3.5. Medical Therapy

Only elective patients with no ruptured aneurysms were treated with a combination of 300 mg/day acetyl salicylic acid (Bayer, Germany) and 300 mg clopidogrel bisulfate as the loading dose and 75 mg/day thereafter (Sanofi Winthrop Industrie, France), three days prior to the procedure. Prophylactic antibiotic treatment was given to all patients prior to endovascular interventions.

Each patient was initially sedated with a combination of 0.1 mg of fentanyl and 2 mg of midazolam, and then anesthesia was intra-interventionally maintained with propofol between the doses of 150 mg and 400 mg. In addition, to achieve optimal activated clotting time (250 - 300 sec), 5000 - 10,000 units of heparin (50 - 100 units/kg) were administered intravenously.

A combined treatment with acetyl salicylic acid (300 mg/day) and clopidogrel bisulfate (75 mg/day) was initially started for three months after the procedure, and then the treatment including only acetyl salicylic acid (300 mg/day) was planned as a lifetime regime.

3.6. Follow-Up

To examine whether the stents were correctly localized, CT and MRI angiographies were performed in each patient within a week following the procedure. For all patients, control images were formed via CT angiographies at month 6, and the evaluations of DSA were conducted at the end of the first year. Additional control investigations were carried out in patients for whom CT and MRI angiographies were considered to be necessary.

4. Results
4.1. Patients

A total of 23 aneurysms in 19 patients were treated with flow diverter stents. Nineteen Pipeline stents (ev3 Neurovascular, Chestnut Medical Technologies, Inc, Menlo Park, CA, USA) were used for 15 aneurysms detected in 11 patients, while nine Silk stents (Balt, Montmorency, France) were used for eight aneurysms in eight patients. Our patients were composed of 14 women (73.7%) and five men (26.3%). Patients’ ages ranged from 38 to 74 (mean 56.6 years). A total of 20 interventional procedures were performed in 19 patients. In one patient, the treatment was performed on different aneurysms detected in both ICAs at different times. Patients’ clinical symptoms are presented in Table 1.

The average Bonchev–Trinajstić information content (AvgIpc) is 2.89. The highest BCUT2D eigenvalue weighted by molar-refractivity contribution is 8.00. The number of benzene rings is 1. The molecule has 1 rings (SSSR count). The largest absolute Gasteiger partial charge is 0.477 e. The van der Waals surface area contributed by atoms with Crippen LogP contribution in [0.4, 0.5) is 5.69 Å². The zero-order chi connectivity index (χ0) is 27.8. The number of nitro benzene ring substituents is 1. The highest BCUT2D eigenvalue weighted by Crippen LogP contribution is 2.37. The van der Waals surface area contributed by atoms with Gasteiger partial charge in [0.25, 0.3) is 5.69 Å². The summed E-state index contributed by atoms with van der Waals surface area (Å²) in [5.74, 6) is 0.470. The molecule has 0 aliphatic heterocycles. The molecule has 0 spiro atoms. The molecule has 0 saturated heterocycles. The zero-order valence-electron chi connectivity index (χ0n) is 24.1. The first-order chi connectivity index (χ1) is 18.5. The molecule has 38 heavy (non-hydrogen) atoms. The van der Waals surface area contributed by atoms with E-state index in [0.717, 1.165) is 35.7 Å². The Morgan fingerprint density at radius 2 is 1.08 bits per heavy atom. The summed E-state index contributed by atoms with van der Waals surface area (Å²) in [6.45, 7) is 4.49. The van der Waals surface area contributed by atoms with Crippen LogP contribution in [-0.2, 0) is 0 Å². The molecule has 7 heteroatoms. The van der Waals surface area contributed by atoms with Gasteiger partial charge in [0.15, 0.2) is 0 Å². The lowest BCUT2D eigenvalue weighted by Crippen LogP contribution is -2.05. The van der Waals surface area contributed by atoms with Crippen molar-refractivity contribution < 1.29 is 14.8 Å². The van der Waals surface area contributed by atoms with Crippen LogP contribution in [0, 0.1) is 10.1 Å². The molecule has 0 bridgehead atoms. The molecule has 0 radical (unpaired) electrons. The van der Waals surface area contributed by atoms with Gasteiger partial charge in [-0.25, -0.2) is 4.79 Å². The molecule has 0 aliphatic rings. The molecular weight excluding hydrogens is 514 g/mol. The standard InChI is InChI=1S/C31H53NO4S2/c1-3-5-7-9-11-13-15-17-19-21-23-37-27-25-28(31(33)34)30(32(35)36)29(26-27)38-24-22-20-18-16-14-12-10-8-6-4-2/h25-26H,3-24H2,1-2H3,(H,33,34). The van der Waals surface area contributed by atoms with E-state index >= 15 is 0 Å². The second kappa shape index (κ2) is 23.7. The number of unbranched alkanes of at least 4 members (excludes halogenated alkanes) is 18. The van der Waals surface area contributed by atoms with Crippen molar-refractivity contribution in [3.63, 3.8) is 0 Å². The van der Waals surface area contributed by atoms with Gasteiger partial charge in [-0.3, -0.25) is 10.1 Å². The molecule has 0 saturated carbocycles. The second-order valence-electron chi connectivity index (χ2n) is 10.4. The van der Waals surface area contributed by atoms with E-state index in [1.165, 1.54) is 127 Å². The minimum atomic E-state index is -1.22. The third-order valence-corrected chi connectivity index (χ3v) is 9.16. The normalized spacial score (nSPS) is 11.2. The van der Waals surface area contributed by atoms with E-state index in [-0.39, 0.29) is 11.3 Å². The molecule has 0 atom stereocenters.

Table 1. Patients’ Clinical Presentation
Speech Disorders210.5
Blurred Vision15.2

Abbreviation: SAH, Subarachnoid Hemorrhage.

4.2. Technical Success and Characteristics of Aneurysms

Stents were successfully placed in a total of 20 procedures in 19 patients as an adequate coverage of aneurysmal necks without intraprocedural complications. The characteristics of aneurysms are shown in Table 2.

Table 2. Distribution of Aneurysms According to Location, Morphology and Size
VariablesNo. of Aneurysms%
Basilar Artery14.3
Size, mm
Small (< 10)1252.1
Large (10 - 25)1043.4
Giant (> 25)14.3

Abbreviations: ACA, Anterior Cerebral Artery; ICA, Internal Carotid Artery; PCA, Posterior Cerebral Artery.

4.3. Patients Exposed to Previous Endovascular Treatment

Of 19 patients treated with flow diverter stents, four had been exposed to previous endovascular treatment with coils. In three patients developing subarachnoid hemorrhage due to intracranial aneurysmal ruptures, urgent coil embolization was performed. However, because the necks of ruptured aneurysms were too wide and because of coil dangle, we decided to treat all patients’ aneurysmal necks with flow diverter stents. In one of these patients, the anterior chorodial artery originated from the aneurysm neck. After placing a flow diverter stent, the patency was obtained in this artery.

In a patient whose aneurysm in the supraclinoid segment of right ICA was treated with coil, a flow diverter stent was placed in a way to cover the whole neck due to a saccular type of recurred aneurysm 10 mm in size in the aneurysm neck.

As a result of selective angiography performed in another patient due to acute infarction in the left middle cerebral artery, a saccular type of partial thrombosized aneurysm nearly 15 mm in size was observed in the supraclinoid segment of left ICA. Additionally, the left middle cerebral artery was totally occluded from the origin of the inferior truncus. So, selective thrombolytic treatment was performed, and the inferior truncus was seen to be 80% recanalized on angiographic control images. Afterwards, a flow diverter stent was placed into the aneurysm.